Cats are both predators and prey by nature, and signs of illness make them a target for predators. This leads many sick cats to become quiet and withdrawn, and makes it hard to tell when your cat is sick.
If your cat has been healthy, look for changes in:
- frequency of litterbox use
- stool consistency
- urinary output
- time sleeping
- interactions with you
- breathing rate
- the sound of his voice
- the sound of his breathing
- the way he smells
If you suspect that your cat is sick, ask yourself: What am I noticing now that I didn’t notice before?
5 Signs Your Cat Is Sick
- Food and Water Intake
A sick cat might eat less or eat more, or drink more water. Don’t assume that a hearty appetite means that the cat is fine. Hyperthyroidism and diabetes are often accompanied by symptoms of excessive appetite.
- Bodily Fluids
Look for changes in the litterbox. Have your cat’s bowel movements changed in consistency? Is there diarrhea or constipation? Has the cat started urinating more?Other discharges are also not normal. Does the cat have a runny nose, goopy eyes or gunk in his ears? Is he salivating excessively or is there blood in the urine? Have you noticed any odd odors?Is your cat’s hair falling out or does he have flaking skin? Is there swelling or pus draining from a wound?
- Movement and Activity
What has changed about your cat’s movement? Has his activity rate decreased or increased? Is he reluctant to jump onto things that used to be easy or has he altered how he jumps? Is he shaking his head or scratching his ears a lot?
- Overall Appearance
Sometimes there isn’t any one thing, but the whole picture that looks off to you. Your cat might be sitting hunched up. There might be an expression of pain on his face. His coat might have lost its luster and pliability.
- Sudden Changes
In general, any abrupt or severe change is cause for immediate concern. For example, a cat that suddenly becomes unable to use his hind legs needs to see his veterinarian right away.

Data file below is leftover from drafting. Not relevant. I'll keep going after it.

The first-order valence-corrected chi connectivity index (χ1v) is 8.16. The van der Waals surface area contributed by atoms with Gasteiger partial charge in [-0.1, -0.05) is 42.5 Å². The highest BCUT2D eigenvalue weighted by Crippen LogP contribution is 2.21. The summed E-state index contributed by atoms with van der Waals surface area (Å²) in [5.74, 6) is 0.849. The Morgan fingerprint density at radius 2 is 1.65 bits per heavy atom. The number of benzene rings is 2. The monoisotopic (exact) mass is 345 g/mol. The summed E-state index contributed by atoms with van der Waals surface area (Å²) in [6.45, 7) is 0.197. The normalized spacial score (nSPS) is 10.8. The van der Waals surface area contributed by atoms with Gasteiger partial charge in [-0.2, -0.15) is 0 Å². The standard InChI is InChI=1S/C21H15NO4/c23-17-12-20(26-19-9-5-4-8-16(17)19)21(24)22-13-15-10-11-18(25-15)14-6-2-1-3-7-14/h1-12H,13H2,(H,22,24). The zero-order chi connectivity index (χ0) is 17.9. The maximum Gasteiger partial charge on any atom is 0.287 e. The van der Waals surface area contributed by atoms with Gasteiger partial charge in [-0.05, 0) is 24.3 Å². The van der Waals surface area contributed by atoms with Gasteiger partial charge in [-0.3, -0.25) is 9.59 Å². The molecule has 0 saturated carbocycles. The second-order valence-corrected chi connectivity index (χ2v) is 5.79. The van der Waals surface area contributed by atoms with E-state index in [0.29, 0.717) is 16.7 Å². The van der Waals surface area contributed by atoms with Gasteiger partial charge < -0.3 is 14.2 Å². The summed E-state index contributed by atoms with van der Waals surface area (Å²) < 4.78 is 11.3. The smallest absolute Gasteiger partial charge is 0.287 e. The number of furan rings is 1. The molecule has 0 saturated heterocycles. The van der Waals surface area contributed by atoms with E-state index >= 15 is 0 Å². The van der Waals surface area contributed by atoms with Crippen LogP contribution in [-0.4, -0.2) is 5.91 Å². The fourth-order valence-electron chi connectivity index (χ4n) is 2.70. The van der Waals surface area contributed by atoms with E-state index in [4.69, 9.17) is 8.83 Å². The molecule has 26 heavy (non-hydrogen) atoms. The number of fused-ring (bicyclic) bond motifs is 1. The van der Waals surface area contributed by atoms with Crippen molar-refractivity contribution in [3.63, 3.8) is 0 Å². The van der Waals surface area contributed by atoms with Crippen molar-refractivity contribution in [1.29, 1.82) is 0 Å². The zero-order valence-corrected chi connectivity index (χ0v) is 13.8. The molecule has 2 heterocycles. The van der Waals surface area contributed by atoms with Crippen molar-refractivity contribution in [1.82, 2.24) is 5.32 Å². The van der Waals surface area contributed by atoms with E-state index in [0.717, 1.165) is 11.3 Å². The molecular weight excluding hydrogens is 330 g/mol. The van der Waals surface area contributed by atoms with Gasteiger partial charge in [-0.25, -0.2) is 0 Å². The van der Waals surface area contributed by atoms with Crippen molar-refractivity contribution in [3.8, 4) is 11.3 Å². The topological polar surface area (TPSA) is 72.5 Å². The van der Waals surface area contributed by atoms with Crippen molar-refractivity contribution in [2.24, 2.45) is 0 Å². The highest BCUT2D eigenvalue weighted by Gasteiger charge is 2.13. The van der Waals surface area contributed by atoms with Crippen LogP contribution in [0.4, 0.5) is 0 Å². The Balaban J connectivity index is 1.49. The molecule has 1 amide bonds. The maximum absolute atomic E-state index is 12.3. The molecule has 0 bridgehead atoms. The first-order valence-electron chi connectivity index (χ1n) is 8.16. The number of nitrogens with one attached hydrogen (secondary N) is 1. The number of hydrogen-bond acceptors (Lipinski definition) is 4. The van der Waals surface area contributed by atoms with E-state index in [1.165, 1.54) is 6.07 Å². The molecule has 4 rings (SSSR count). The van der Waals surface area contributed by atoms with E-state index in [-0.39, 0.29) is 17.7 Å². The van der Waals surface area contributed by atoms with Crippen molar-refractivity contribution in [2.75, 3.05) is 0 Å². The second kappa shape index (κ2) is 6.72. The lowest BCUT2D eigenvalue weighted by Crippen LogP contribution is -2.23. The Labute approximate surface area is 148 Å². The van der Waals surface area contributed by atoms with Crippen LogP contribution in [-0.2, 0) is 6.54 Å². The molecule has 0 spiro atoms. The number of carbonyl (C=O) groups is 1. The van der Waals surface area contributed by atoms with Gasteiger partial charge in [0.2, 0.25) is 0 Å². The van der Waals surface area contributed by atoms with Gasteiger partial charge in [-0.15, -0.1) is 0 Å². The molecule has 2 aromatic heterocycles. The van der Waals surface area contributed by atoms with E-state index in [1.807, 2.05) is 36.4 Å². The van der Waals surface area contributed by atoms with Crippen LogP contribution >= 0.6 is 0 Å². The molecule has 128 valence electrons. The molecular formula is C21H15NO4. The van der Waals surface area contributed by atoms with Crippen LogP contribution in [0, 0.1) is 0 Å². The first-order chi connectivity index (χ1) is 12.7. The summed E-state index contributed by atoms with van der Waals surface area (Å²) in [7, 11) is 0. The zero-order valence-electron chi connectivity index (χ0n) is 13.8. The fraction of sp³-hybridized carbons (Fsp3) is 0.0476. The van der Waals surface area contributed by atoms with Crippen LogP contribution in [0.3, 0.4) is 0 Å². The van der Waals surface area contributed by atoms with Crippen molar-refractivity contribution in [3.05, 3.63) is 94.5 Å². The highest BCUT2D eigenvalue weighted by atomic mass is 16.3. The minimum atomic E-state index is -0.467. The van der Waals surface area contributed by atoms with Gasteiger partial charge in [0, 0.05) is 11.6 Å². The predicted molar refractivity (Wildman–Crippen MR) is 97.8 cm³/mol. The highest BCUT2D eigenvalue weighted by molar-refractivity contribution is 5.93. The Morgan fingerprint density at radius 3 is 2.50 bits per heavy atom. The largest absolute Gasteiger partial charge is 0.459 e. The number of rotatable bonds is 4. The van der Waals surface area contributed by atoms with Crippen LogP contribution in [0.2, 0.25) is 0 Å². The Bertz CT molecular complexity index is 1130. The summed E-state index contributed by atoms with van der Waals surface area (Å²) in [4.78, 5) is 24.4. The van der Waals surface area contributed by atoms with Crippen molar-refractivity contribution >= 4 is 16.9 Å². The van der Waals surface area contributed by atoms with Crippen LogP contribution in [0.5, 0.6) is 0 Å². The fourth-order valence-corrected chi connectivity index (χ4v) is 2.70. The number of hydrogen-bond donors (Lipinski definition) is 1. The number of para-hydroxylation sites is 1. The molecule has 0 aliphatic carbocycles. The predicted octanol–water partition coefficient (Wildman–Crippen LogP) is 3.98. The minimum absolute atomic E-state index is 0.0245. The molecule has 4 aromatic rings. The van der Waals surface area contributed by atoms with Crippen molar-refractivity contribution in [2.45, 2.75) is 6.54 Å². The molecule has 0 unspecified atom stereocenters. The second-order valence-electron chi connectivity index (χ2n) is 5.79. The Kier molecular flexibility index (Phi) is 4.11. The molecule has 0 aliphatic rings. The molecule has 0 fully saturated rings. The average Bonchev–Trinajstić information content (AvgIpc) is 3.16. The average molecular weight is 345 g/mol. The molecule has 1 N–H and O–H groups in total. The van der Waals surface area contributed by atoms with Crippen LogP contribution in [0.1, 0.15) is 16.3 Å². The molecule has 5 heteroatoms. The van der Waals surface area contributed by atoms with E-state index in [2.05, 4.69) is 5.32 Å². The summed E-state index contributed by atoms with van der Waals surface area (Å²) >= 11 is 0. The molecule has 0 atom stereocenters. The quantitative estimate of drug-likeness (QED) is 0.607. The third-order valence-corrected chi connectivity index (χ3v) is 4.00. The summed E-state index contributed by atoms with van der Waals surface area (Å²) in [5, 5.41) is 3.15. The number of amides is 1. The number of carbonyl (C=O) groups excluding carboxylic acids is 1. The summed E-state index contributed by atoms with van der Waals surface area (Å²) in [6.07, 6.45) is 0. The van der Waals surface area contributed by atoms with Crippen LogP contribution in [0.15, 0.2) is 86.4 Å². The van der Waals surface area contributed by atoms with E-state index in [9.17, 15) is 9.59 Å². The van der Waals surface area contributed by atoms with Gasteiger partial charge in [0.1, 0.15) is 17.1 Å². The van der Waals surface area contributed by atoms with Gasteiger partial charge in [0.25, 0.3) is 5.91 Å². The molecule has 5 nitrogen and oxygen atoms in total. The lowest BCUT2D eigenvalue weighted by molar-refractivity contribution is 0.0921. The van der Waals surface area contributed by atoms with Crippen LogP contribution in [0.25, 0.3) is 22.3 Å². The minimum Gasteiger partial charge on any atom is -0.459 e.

Recognize an Emergency
Once you decide to seek veterinary care, you might have to choose between seeing an unknown emergency veterinarian after hours or waiting until your cat’s regular veterinarian is back on duty.
Here are some signs that always warrant immediate care.
- Any trouble with breathing, seizures, protracted vomiting, paralysis, hemorrhage, or straining to urinate may represent life-threatening emergencies, says Julie Levy, DVM, assistant professor at the University of Florida, College of Veterinary Medicine.
- More subtle signs include jaundice (yellow tint to the gums, eyes, and skin), pale gums indicating anemia or shock, [and] abnormally high or low body temperature, Levy says. Delaying treatment for these disorders, if even for a few hours, can make the difference between recovery and death.
Trust Your Instincts
There is much to be said for an attentive owner’s instincts. Sometimes you can’t identify what is wrong, but an alarm bell goes off inside you. This is also a good time to see a veterinarian, who is trained to put the medical puzzle together.
No one knows your cat better than you do. You are the best judge of your cat’s attitude, activity and behavior, says Alice M. Wolf, DVM, professor at Texas A&M University, College of Veterinary Medicine in College Station, Texas. Because signs of illness can be very subtle, if your cat does not seem right to you, then it is best to err on the side of caution and to make an appointment to take him or her in for a veterinary examination as soon as possible.
Even though our cats can’t talk to us, they have many ways of telling us when something is wrong and they need our help. We just need to give them our full attention using sense and all our senses.